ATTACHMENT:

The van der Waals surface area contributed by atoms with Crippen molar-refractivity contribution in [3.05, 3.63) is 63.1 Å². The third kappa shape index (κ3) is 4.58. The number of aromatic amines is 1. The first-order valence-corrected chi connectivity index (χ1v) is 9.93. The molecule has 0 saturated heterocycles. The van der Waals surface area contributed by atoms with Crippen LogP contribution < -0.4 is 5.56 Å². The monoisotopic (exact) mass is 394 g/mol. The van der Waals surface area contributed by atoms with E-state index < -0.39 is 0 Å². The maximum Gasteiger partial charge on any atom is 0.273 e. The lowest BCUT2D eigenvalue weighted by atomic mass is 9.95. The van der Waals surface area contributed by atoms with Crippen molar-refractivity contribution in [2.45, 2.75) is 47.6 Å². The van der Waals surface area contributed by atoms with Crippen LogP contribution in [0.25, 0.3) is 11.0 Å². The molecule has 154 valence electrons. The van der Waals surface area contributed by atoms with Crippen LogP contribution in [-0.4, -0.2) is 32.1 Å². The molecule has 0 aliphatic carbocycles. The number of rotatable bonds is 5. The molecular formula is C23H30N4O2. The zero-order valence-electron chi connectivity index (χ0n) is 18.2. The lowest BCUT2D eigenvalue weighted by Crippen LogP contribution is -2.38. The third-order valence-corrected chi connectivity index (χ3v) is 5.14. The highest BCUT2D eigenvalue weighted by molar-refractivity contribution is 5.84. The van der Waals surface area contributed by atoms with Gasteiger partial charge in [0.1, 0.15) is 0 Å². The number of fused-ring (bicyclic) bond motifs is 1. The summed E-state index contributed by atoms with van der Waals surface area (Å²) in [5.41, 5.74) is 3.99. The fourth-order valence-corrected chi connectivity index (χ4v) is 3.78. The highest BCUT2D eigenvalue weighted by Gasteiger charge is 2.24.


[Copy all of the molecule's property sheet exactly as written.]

The van der Waals surface area contributed by atoms with Crippen molar-refractivity contribution in [3.05, 3.63) is 63.1 Å². The third kappa shape index (κ3) is 4.58. The number of aromatic amines is 1. The first-order valence-corrected chi connectivity index (χ1v) is 9.93. The molecule has 0 saturated heterocycles. The van der Waals surface area contributed by atoms with Crippen LogP contribution < -0.4 is 5.56 Å². The monoisotopic (exact) mass is 394 g/mol. The van der Waals surface area contributed by atoms with E-state index < -0.39 is 0 Å². The maximum Gasteiger partial charge on any atom is 0.273 e. The lowest BCUT2D eigenvalue weighted by atomic mass is 9.95. The van der Waals surface area contributed by atoms with Crippen molar-refractivity contribution in [2.45, 2.75) is 47.6 Å². The van der Waals surface area contributed by atoms with Crippen LogP contribution in [0.25, 0.3) is 11.0 Å². The molecule has 154 valence electrons. The van der Waals surface area contributed by atoms with Crippen LogP contribution in [-0.4, -0.2) is 32.1 Å². The molecule has 0 aliphatic carbocycles. The number of rotatable bonds is 5. The molecular formula is C23H30N4O2. The zero-order valence-electron chi connectivity index (χ0n) is 18.2. The lowest BCUT2D eigenvalue weighted by Crippen LogP contribution is -2.38. The third-order valence-corrected chi connectivity index (χ3v) is 5.14. The highest BCUT2D eigenvalue weighted by molar-refractivity contribution is 5.84. The van der Waals surface area contributed by atoms with Gasteiger partial charge in [0.1, 0.15) is 0 Å². The number of fused-ring (bicyclic) bond motifs is 1. The summed E-state index contributed by atoms with van der Waals surface area (Å²) in [5.41, 5.74) is 3.99. The fourth-order valence-corrected chi connectivity index (χ4v) is 3.78. The highest BCUT2D eigenvalue weighted by Gasteiger charge is 2.24.